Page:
Vol. XII No. 5 George Washington 1776 Lodge #337 F&AM Trestle Board September/October 2011 stairs as we are shown the first three steps. They remind Fellowcrafts of the three degrees of Masonry and the three principal officers of the W orshipful Master, Senior, and Junior W ardens. W e learn that a Lodge is not singular. A Lodge is not dual. It is plural with a minimum of three. Similarly, displaying of the three Greater Lights and the three lesser lights are central rituals for the opening and closing of the Lodge. As the furniture of the Lodge, they separately are symbols with meanings and lessons, but the fact that they are grouped into threes is not accidental. The three lesser lights are named wisdom, strength, and beauty. They are said to help make Masons better men. Naturally, we could have added other virtues to the list: patience, fortitude, or peacemaking, but the fact that there is but three draws your attention. The three Greater Lights parallel the three lesser lights. First displayed on the altar is the Holy Bible or scriptures from other religions. The Holy Bible is a collection of writings, histories, and moral teachings that provide guidance in our actions. They are sometimes known as wisdom literature; indeed, one of the books in the Apocrypha during the inter-testamental period is the Book of Wisdom. King Solomon is recalled as a wise king whose wisdom was demonstrated by the story of two women claimants for a baby. Furthermore that wisdom is symbolized atop the W orshipful Master by his hat, the crown of the ruler who is wise. The square is the second Great Light. A right angle is key to forming a strong wall or a proper column--a wall that will withstand the vicissitudes of weather and seasons. Being on the square is commended to all Master Masons. W e are charged to follow the rules and regulations of the Craft and of the country in which we live. W e see the square as a symbol of right living in our own lives as well as order in society. The Senior W arden represents strength: he is the strong supporter of the W orshipful Master. Yet it is intriguing that the symbol of strength, the square, is worn as the jewel of the W orshipful Master. The third symbol placed on the altar is the compasses. W e use a compass to draw an arc or a perfect circle. There is beauty and perfection in structures built with arches and celestial windows. Cathedrals featured rose windows over the altar, which were circular stained-glass windows beautifully adorned

Level, Square & Plumb: Worshipful Master & Wardens

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The Three Pillars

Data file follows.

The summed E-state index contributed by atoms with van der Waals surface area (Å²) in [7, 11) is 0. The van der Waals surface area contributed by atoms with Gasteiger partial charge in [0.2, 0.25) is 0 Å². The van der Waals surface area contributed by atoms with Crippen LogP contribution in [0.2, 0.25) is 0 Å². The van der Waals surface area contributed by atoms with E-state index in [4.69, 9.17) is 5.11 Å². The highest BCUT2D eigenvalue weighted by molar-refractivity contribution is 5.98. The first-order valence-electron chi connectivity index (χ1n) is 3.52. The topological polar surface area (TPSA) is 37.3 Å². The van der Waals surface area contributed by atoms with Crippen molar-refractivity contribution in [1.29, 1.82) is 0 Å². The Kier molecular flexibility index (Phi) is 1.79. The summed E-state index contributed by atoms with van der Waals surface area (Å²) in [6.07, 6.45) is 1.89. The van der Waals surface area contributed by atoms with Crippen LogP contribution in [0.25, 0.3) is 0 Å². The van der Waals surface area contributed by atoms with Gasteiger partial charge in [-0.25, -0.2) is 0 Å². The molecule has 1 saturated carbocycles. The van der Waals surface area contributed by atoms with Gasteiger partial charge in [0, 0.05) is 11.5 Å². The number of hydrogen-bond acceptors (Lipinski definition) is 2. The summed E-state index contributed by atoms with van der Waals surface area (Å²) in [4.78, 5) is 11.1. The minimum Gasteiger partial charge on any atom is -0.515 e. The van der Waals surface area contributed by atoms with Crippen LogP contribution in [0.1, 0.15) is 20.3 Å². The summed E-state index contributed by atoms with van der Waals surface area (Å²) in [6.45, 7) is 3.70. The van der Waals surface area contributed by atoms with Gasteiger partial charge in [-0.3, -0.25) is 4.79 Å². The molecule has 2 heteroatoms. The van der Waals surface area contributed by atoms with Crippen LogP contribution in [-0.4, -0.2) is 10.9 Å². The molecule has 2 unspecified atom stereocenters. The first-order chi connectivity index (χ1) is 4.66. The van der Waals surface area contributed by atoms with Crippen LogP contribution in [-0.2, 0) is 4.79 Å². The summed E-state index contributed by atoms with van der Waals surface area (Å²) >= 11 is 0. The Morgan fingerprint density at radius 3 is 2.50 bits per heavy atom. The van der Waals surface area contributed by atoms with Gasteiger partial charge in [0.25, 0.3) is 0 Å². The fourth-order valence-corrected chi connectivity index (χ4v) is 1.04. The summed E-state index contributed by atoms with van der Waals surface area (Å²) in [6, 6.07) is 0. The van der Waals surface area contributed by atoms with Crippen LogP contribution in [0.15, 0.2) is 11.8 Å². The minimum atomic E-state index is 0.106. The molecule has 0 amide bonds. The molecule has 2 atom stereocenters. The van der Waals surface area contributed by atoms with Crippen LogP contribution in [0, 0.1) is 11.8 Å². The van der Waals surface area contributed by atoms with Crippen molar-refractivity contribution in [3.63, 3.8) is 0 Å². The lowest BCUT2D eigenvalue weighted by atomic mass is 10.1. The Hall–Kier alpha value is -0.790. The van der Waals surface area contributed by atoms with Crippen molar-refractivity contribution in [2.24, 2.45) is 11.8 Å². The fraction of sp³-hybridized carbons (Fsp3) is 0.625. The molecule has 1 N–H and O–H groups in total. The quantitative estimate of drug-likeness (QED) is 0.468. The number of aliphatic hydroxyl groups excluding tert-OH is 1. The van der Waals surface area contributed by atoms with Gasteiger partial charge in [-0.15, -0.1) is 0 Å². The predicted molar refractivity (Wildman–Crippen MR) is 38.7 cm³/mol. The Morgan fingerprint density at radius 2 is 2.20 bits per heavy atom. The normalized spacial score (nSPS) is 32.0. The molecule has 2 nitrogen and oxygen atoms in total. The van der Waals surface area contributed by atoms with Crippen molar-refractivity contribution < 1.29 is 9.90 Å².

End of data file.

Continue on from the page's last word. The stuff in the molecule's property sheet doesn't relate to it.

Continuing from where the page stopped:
for the contemplation of the glory of God. W e are further taught a message hidden in the compasses to keep our actions within due bounds. Beauty is orderly, balanced, and under control. So too, the Junior W arden talks of the arc of the sun as it rises to Meridian height as being the beauty and glory of the day. Hence we repeat patterns of wisdom, strength, and beauty in the three officers as well as the Greater and Lesser Lights. The rhetoric of listing wisdom, strength, and beauty in this order places importance on beauty. Beauty is an odd ideal for a fraternity. Yet beauty is seen as the resolution of a life that is brimming with wisdom and strength. M en who exhibit wisdom and strength create harmony. Harmony is itself a characteristic of beauty in social settings. In the Aurora Lodge, the German word for beauty is Schรถnheit, which involves balance and symmetry, as in the beauty of a well-built structure. Perhaps we can visualize that a Lodge of filled with wise and strong men will produce better men in a manly sense of symmetry, strength, and beauty. The three degrees emphasize three stages of life. Our youth and adolescence are emphasized in our training as Entered Apprentices; our manhood and useful work are keys to the Fellowcraft degree; and contemplating our own mortality is vividly illustrated in the Hiramic story for Master Masons. The posting monitors used by all three degrees today begin with three grand principles of brotherly love, relief and truth. Meetings in Lodge are designed to reinforce these three principles as we practice fraternity, charity, and virtue - three moral guides. Triads are used by Lodges to train our minds. As we grow in understanding we grow to use more and richer triads. Intelligence, force, and harmony provide elegant synonyms uses today for wisdom, strength, and beauty. Likewise, religion, law, and morals are pillars of Masonic teaching. By religious study and contemplation we search out wisdom. By the force and rule of law, we establish a strong and orderly society. And by inculcation of personal morality, we strive for beauty in our private and public lives. The lesson for us is that the triads used in our rituals and in our lectures are purposeful and helpful to us. Let us strive for perfection by becoming better men by seeing the power of thinking with triads.